So if someone is saying “I think these hiring decisions are, in part, responsive to diversity efforts,” I think that person is accurately summarizing the reality around them.

        OTOH, if they are saying “I think these hiring decisions are all about implicit biases,” sorry, that person is missing a large chunk of what is going on.

        (Though, ironically, I’ve seen women be far harsher on female applicants than the male faculty are. I think it’s less some stereotypical “cattiness” and more that women can get away with voicing these criticisms more easily than men can. A male professor who cares about his paycheck will be very careful in his criticisms of female applicants.)


        1. Oh, absolutely, everybody is desperate to hire someone who’ll fulfill the diversity quota and get the diversity police off their backs. Yet the problem with these “more diverse” candidates is that they simply don’t exist or are extremely few. So if we reject, say, 80 candidates for a position, it is extremely likely they weren’t rejected in favor of somebody “diverse.”

          As for biases, I agree it’s ridiculous. Our speech is so policed that I once suggested a candidate’s Spanish was very bad for somebody wanting to be a professor of Spanish and people acted like I said something enormously offensive.


    2. And also, you and I have the same messages coming at us as anybody else. Yet we manage to have minds of our own still. And even my feminine voices is no obstacle to that. 🙂


      1. In Spanish, though? Has anybody here seen a Spanish program that overwhelmingly hires men in the past 10-15 years?

        This is a discussion that started on a Hispanic studies forum. If it were chemistry or engineering, I wouldn’t support the proposal but at least I’d understand the anger. But Spanish!!


            1. Or they stop arresting students for parking tickets (the latest drama). But look, I found out what an instructor does now and why they can teach so many sections!
              1/ There are a total of three courses they might teach, all from the same textbook.
              2/ They do not have to make their own syllabi, build their own websites or write their own exams.
              3/ No research, no service. Benefits and raises, though, based on evaluations. Quite a lot of job security.
              DAYUM. The de-professionalization amazes me.


              1. That’s how it is at my school. Plus, they are unionized. It isn’t a bad gig for somebody, I don’t know, much older, with a large family, or intellectually limited in a way that having no professional life beyond teaching “yo soy, tú eres” won’t drive them nuts.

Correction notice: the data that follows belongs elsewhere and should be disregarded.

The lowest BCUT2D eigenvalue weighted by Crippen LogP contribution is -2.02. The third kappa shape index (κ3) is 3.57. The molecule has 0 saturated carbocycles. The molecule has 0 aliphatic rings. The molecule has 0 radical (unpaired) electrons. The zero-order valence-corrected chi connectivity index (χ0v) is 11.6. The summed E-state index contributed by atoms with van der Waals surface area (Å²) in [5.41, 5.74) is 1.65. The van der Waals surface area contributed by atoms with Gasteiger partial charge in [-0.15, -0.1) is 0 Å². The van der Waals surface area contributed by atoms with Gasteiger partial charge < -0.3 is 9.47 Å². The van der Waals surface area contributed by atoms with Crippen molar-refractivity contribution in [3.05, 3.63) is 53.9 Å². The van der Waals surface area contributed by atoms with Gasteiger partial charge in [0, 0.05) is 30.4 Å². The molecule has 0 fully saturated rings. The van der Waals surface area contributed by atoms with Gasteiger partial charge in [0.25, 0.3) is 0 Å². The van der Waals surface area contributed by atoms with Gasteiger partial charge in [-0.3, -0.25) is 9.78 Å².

It’s not that it’s a hard job. It’s the opposite, actually. It’s very intellectually unfulfilling. I’d rather work at a grocery store, to be honest.

                Liked by 1 person

              2. It’s such poor program design, and it comes from years of zero leadership. When I was contingent at a better school, the M.A. level contingent faculty were all vibrant people engaged in the program and the school in different ways — running study abroad programs, creating poetry readings, doing town-gown things involving the Hispanic community, all kinds of cool stuff. And the program was coherent, I’d get the students as juniors and they’d all have acquired certain skills and done interesting things with the language already. I mean: you can cultivate faculty, but our places seem to be designed to drain them instead.


              3. I have so much to say about this but I’ll have to hide the thread again.

                Our new adjunct is trying to do precisely this kind of thing you are describing. He’s a great, young, energetic guy. But the moment he tries to do anything – and he really benefits the program with his work – all initiative is immediately beaten out of him by the full professor crowd. They are being just simply nasty. It’s like he’s mortally offending them by rising above his station and trying to contribute. I’m so upset about this because it’s reached ridiculous proportions.

                Liked by 1 person

  2. Isn’t it just job wars? There’s no practical downside most of the time for saying someone else was hired because they were/were not race X or gender Y or other identity Z.